Carpenter ants are not usually as destructive as termites can be but they do damage wood. They can damage wood cosmetically or even structurally, depending on how many bees there are and how often they return to the same spot. If the bees keep coming back to a certain tree or piece of trim, their tunnels will ruin the structural integrity of the tree or trim. Having holes in wood also encourages mold and rot to grow and spread.

Deterring Carpenter Bees

Carpenter bees do not typically attack hardwoods, so using this wood for your home’s siding and trim, or planting them in your yard, will help discourage the bees from setting up their own home there. If you have any depressions or cracks in wood surfaces on your home or other buildings, fill them in to make it less likely that the bees will settle in. Make sure to paint or varnish exposed wood surfaces. This reduces weathering, which in turn reduces the chances that bees will attack.

If you see holes that indicate these bees have already moved in, wait until they emerge and then fill them in with steel wool and caulk. That will keep carpenter bees from returning to use the tunnels again. Taking these steps will usually help deter bees without having to resort to insecticides that will harm the bees.

Sometimes you will have a heavy infestation and need help with carpenter bees. In these cases, insecticides might be needed to go along with the preventative measures listed above. In such cases, it is best to treat the existing tunnels where adult bees live early in the spring. Don’t try using insecticides during late spring and summer because the bees seal the tunnels. Once the pesticide has worn off, the bees will just chew their way out. A licensed pest control professional can give you the best estimate of a timetable for when to treat these pests.

a carpenter bee on a flower

Do Carpenter Bees Sting?

Carpenter bees can seem intimidating, especially the males that swarm around people who come near nesting sites. This variety of bees isn’t as likely to sting you as other bees that live in groups. In any case, male carpenter bees won’t hurt you since the male bees cannot sting.

Female carpenter bees, however, can definitely sting, and it can be painful. The good news is that they aren’t generally aggressive and only sting when people bother them or try to handle them. Carpenter bees are able to sting more than once, and if you or a loved one is stung multiple times, it is best to seek medical attention.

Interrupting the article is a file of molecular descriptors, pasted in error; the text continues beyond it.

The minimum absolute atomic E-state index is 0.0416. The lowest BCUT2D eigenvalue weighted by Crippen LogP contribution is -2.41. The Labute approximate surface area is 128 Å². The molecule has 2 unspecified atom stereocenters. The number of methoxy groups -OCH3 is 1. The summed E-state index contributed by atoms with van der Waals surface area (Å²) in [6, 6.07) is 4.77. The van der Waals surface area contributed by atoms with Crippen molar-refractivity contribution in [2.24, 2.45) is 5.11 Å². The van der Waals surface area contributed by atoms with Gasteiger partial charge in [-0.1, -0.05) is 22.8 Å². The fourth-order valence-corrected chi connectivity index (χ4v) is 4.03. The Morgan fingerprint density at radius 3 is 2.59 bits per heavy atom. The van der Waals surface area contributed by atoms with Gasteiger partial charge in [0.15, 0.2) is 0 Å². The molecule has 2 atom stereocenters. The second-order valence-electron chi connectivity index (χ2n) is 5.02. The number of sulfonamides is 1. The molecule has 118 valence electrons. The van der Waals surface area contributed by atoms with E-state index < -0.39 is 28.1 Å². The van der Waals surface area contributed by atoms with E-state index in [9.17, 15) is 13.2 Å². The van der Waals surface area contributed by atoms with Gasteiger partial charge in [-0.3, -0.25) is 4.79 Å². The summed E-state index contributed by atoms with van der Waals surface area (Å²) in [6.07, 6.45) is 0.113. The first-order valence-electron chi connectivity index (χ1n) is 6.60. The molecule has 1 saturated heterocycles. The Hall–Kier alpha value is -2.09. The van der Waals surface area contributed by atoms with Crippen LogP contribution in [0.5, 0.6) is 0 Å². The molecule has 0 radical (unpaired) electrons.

For most people, a single sting from a carpenter bee will hurt and likely swell, but it won’t need professional help. After a sting, check to see if the stinger is still in the skin. If it is, take a fingernail and scrape it along the skin to get it out. If you leave it in, more venom will release and the sting will hurt even more. Once the stinger is gone, you can clean the area with soap and water but then leave that area of your skin to dry. Fresh air helps with healing. For swelling, try an ice pack.

Some people are allergic to bee stings, and for those folks, it is important to get medical help immediately. Many people with such life-threatening allergies carry emergency medication to help reduce the reaction as well.

The best way to prevent a carpenter bee’s sting is to stay away from them. If you notice an increasing number of these bees hovering around your home or yard or see the telltale signs that the bees are moving into your trees and siding, call in the experts. A licensed pest control professional will thoroughly inspect all suspected nesting areas and formulate a plan to remove carpenter bees and keep your family safe.

ABC Can Get Rid of Your Bee Issues

Seeing bees on your property can be frightening. Instead of trying to handle the bee problem on your own, contact ABC Home & Commercial Services. Our pest control professionals can effectively remove these pests, so you don’t have to worry about painful stings.